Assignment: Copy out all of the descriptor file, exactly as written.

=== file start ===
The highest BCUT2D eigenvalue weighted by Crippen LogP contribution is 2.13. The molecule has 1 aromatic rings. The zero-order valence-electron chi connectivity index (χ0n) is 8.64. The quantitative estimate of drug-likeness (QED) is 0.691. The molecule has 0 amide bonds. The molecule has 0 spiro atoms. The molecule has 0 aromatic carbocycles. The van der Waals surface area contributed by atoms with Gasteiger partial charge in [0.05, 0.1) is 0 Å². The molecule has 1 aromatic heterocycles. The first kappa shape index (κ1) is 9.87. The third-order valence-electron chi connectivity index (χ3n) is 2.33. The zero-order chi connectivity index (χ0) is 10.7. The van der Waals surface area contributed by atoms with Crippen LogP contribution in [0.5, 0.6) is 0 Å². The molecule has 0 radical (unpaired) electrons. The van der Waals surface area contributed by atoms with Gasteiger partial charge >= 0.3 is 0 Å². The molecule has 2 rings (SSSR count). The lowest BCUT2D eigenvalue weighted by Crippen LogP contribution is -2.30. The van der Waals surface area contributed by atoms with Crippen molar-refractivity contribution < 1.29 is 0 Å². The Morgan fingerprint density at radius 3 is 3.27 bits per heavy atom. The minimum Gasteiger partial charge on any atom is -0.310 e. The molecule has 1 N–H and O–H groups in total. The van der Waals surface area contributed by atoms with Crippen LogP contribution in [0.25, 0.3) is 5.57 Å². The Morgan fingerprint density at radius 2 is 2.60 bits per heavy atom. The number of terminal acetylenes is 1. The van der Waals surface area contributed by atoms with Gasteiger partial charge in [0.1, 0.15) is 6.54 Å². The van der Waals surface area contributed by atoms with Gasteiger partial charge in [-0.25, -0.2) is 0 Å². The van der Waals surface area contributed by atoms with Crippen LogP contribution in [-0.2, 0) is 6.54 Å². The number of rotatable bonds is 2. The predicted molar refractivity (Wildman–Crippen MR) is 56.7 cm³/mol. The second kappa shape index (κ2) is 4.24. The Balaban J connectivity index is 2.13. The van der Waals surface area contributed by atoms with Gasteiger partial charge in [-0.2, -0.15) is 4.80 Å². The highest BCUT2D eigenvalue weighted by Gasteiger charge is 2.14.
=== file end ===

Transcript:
The highest BCUT2D eigenvalue weighted by Crippen LogP contribution is 2.13. The molecule has 1 aromatic rings. The zero-order valence-electron chi connectivity index (χ0n) is 8.64. The quantitative estimate of drug-likeness (QED) is 0.691. The molecule has 0 amide bonds. The molecule has 0 spiro atoms. The molecule has 0 aromatic carbocycles. The van der Waals surface area contributed by atoms with Gasteiger partial charge in [0.05, 0.1) is 0 Å². The molecule has 1 aromatic heterocycles. The first kappa shape index (κ1) is 9.87. The third-order valence-electron chi connectivity index (χ3n) is 2.33. The zero-order chi connectivity index (χ0) is 10.7. The van der Waals surface area contributed by atoms with Crippen LogP contribution in [0.5, 0.6) is 0 Å². The molecule has 0 radical (unpaired) electrons. The van der Waals surface area contributed by atoms with Gasteiger partial charge >= 0.3 is 0 Å². The molecule has 2 rings (SSSR count). The lowest BCUT2D eigenvalue weighted by Crippen LogP contribution is -2.30. The van der Waals surface area contributed by atoms with Crippen molar-refractivity contribution < 1.29 is 0 Å². The Morgan fingerprint density at radius 3 is 3.27 bits per heavy atom. The minimum Gasteiger partial charge on any atom is -0.310 e. The molecule has 1 N–H and O–H groups in total. The van der Waals surface area contributed by atoms with Crippen LogP contribution in [0.25, 0.3) is 5.57 Å². The Morgan fingerprint density at radius 2 is 2.60 bits per heavy atom. The number of terminal acetylenes is 1. The van der Waals surface area contributed by atoms with Gasteiger partial charge in [0.1, 0.15) is 6.54 Å². The van der Waals surface area contributed by atoms with Gasteiger partial charge in [-0.25, -0.2) is 0 Å². The van der Waals surface area contributed by atoms with Crippen LogP contribution in [-0.2, 0) is 6.54 Å². The number of rotatable bonds is 2. The predicted molar refractivity (Wildman–Crippen MR) is 56.7 cm³/mol. The second kappa shape index (κ2) is 4.24. The Balaban J connectivity index is 2.13. The van der Waals surface area contributed by atoms with Gasteiger partial charge in [-0.2, -0.15) is 4.80 Å². The highest BCUT2D eigenvalue weighted by Gasteiger charge is 2.14.